Expectation of shareholders - No doubt dividend decision is the prerogative of the company directors. However, they only represent the shareholders, who are the owners of the company, and they appoint the directors. Thus due importance will be given to the share holders expectations with regard to stock dividend. Shareholders preference for dividend or capital gains hinges on their economic status and tax rates applicable to dividends and capital gains. Share holders having sources of other regular income may not attach much weightage income. Similarly institutional investors who buy large blocks of stocks prefer regular divides to meet their own dividend obligations.

In case of closely held companies, it is easy to ascertain the expectations of the shareholders to adopt a dividend policy of their choice. But in case of companies with large number of shareholders distributed across the country, it is hardly possible to gather their views on expected dividend policy. Under the circumstances, the directors may tend the expectations of the dominant groups of the shareholders. The minority groups may switch over to other companies which meet their expectations. So, at times companies should formulate its dividend policies keeping the target groups of shareholders in mind.

Taxes * As explained in the dividend theories, the capital gains and dividend income are not related as same for tax purpose in most countries. In many countries capital gains are treated favourable with a lower tax rate when compared to dividends.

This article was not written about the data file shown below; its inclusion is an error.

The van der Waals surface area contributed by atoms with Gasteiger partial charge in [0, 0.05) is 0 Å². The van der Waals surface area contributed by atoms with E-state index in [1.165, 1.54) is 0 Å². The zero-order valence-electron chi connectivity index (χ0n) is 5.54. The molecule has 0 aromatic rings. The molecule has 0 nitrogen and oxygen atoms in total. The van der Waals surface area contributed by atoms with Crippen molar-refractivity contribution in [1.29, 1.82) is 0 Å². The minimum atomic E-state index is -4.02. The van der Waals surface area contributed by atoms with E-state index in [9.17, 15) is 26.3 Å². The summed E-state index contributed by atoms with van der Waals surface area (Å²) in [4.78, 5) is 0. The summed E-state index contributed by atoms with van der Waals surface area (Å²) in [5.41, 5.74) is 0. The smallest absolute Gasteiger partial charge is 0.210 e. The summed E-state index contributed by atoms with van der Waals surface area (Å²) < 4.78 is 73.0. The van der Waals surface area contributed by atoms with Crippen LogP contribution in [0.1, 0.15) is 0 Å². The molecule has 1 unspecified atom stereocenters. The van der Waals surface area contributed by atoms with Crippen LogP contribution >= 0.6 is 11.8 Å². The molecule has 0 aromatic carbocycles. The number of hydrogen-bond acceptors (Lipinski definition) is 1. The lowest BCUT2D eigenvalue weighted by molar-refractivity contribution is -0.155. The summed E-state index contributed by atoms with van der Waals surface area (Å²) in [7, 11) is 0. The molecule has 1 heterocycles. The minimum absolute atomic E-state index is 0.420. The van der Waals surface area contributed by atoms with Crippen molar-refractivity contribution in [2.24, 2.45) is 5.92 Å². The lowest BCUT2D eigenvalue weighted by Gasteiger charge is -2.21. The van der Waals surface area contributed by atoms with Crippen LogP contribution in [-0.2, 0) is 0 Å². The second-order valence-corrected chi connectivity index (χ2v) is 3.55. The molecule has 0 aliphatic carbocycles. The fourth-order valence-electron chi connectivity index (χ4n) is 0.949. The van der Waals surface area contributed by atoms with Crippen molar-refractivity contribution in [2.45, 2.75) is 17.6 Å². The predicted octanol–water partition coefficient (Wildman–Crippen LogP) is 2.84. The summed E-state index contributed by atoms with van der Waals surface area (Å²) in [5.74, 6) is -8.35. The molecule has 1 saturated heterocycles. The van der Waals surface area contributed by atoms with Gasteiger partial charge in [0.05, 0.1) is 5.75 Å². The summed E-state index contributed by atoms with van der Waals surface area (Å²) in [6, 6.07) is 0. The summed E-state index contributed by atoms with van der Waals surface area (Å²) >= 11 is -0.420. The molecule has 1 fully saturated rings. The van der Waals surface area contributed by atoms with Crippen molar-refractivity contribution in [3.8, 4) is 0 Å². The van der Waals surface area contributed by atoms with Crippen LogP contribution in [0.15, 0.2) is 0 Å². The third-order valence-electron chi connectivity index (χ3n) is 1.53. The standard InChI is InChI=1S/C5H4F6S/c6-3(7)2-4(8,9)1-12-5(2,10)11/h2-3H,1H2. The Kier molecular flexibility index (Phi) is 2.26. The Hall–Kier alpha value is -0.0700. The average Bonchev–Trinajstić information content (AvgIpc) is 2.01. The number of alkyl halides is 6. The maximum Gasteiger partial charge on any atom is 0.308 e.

Legal restrictions on paying dividends * The companies have to follow certain legal norms while deciding the dividend payments. Some of the restrictions are:

a. The companies act provides that dividend shall be paid only out of the current profits or past profits after providing for depreciation. But, the central government is empowered to allow any company without providing for depreciation.

b. Lenders may pure restrictions on dividend payment to protect their interests when the firm is experiencing liquidity or profitability problems.

Control - The existing management group normally tries to continue their control on the company. When a company pays dividend and raises new equity capital, the shareholding of the management group may come down as a percentage, unless they increase their share holding proportionality. If they are unwilling to increase their shareholding they may retain more earnings to finance the projects. Thus, the control aspiration will affect the dividend policy.

Access to capital market - In spite of policy to distribute high dividends and raise new capital to finance the new investments, companies may fail to do so, when the capital markets are in a highly depressed state. The firms may prune the dividend rate in such periods until they are able to access the capital market as per their expectations.

IV. Dividend stability

Companies normally dislike changing their dividend policies too often. Even the share holders value stable dividends higher than fluctuating one. There are three forms of stable dividends. They are:

* Stable dividend per share or rate.

* Stable dividend pay out ratio, and

* Stable dividend per share plus extra dividend.

V. Diciding the dividend pay out ratio

Based on a survey of corporate managers join linter emphasized the following points with reference to dividend policies:

* Firms pursue long term target dividend pay out ratios.

* Managers do not attach much significance to dividend declarations, if they do not represent any change from the current dividend policy of the respective firms.

* Dividend changes indicate significant changes in the long term earnings. However, dividends will be smoothened over a period of time. Temporary shifts in earning will not reflect in dividend payments.

* Managers dislike reducing the dividends. So they tend to be overcautious in recommending dividend hikes.